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What's In The Air We Breathe?

Have you ever wondered what's in the air we breathe and how this air affects your health?

The quality of the air, both indoors and outside, has a direct impact on the our health. The average person breathes approximately 8 million cubic feet of air throughout a lifetime. That's enough air to fill over 40 giant blimps! It's no wonder there's a direct link between the air we breathe and the overall health of our bodies.

Air pollution affects everyone, but children and the elderly are especially sensitive to its harmful affects. Individuals with heart or other respiratory illnesses are especially susceptible to the effects of air pollution, but even our strongest athletes are vulnerable to poor air quality.

What we often consider as “moderate” air pollution can cause permanent damage to children's lungs, limiting what would otherwise be their full, normal development. According to the California Air Resources Board, dirty air is responsible for slowing down the lung function growth rate of children by up to 10%. Research also found that children who live in the smoggier parts of Southern California experience slower lung growth than those who breathe cleaner air.

Many different kinds of air pollutants are released into the sky and captured in our lungs with every breath we take. Each of these pollutants affects our body in a specific way and each can cause serious health problems. The listing below explains where some of the main outdoor pollutants come from, how they impact our bodies and ways we can reduce that pollution!

Pollutant: Ozone (O3)

Source: Produced when gases or vapors created by cars, solvents, factories, and pesticides mix and react in the presence of sunlight.
Health Effects: Breathing difficulties, lung tissue damage, coughing and chest pains.
Ways to Help: Reduce and limit emissions created by cars, consumer products, and some types of business and manufacturing activities.

Pollutant: Particulate Matter (PM10) and Fine Particulate Matter (PM2.5)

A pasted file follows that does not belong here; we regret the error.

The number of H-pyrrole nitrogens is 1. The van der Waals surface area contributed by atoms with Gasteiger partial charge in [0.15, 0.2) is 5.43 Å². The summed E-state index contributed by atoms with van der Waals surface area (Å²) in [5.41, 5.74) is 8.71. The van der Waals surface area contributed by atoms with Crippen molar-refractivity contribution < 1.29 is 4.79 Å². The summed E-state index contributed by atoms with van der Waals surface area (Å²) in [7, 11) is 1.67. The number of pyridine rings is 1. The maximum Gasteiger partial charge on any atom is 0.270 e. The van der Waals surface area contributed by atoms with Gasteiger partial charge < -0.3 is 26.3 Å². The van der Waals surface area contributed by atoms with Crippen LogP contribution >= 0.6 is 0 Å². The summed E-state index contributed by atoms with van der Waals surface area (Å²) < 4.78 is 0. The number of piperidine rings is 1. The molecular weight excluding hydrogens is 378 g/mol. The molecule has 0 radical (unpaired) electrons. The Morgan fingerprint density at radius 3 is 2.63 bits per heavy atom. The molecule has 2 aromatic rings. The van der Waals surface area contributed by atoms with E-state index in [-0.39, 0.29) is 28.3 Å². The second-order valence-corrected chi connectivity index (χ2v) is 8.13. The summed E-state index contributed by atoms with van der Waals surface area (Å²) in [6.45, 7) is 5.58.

Source: Power plants, dust, construction, burning, cars, industry, and equipment.
Health Effects: Coughs, phlegm, wheezing, asthma, cancer, lung damage, heart attacks, and premature death.
Ways to Help: Control dust sources, industrial emissions, and residential burning. Reduce emissions from motor vehicles, equipment, and industry. Conserve energy.

Pollutant: Carbon Monoxide (CO)

Source: Cars, heavy construction and farming equipment, and residential heating.
Health Effects: Chest pain in heart patients, headaches, and reduced mental alertness.
Ways to Help: Control motor vehicle and industrial emissions. Use oxygenated gasoline during winter months. Conserve energy.

Pollutant: Nitrogen Dioxide(NO2)

Source: See CO
Health Effects: Lung irritation and damage.
Ways to Help: Control emissions from motor vehicles and industrial sources. Conserve energy.

Pollutant: Lead (Pb)

Source: Metal smelters, resource recovery, leaded gasoline, and deterioration of lead paint.
Health Effects: Learning disabilities, brain and kidney damage.
Ways to Help: Control metal smelters. No lead in gasoline. Replace leaded paint with non-lead substitute.

Pollutant: Sulfur Dioxide (SO2)

Source: Coal or oil burning power plants and industries, refineries, and diesel engines.
Health Effects: Constricts air passages and reacts with lung tissue. Increases lung disease and breathing problems for asthmatics.
Ways to Help: Reduce use of high sulfur fuels. Conserve energy.

Pollutant: Hydrogen Sulfide (H2S)

Source: Geothermal power plants, petroleum production and refining, sewer gas.
Health Effects: Rotten egg smell, headache and breathing difficulties.
Ways to Help: Control emissions from geothermal power plants, petroleum production and refining, sewers, and sewage treatment plants.

In addition to the pollutants described above, several hundred other airborne substances are known to cause serious health problems. Known toxic, hazardous or allergenic air pollutants range from benzene vapors, to the particulate matter in diesel exhaust, to radon, formaldehyde, mold spores and dust mite debris found in indoor air.

Indoor air pollution can also have significant impacts on public health. Especially since on average, Californians spend 87% of their time indoors and the concentrations of many pollutants indoors exceed those outdoors. Clean indoor air quality is a key factor for our respiratory health.

For more information on the affects air pollution has on our health check out the web sites listed below:

Outdoor Air Quality

Physicians for Social Responsibility: Air Pollution and Health

American Lung Association of California

The Environmental Protection Agency (EPA), Division of Air and Radiation

Indoor Air Quality

EPA's Indoor Air Quality Page

EPA's Indoor Air Pollution: An Introduction for Health Professionals


Contact us for more information on this topic.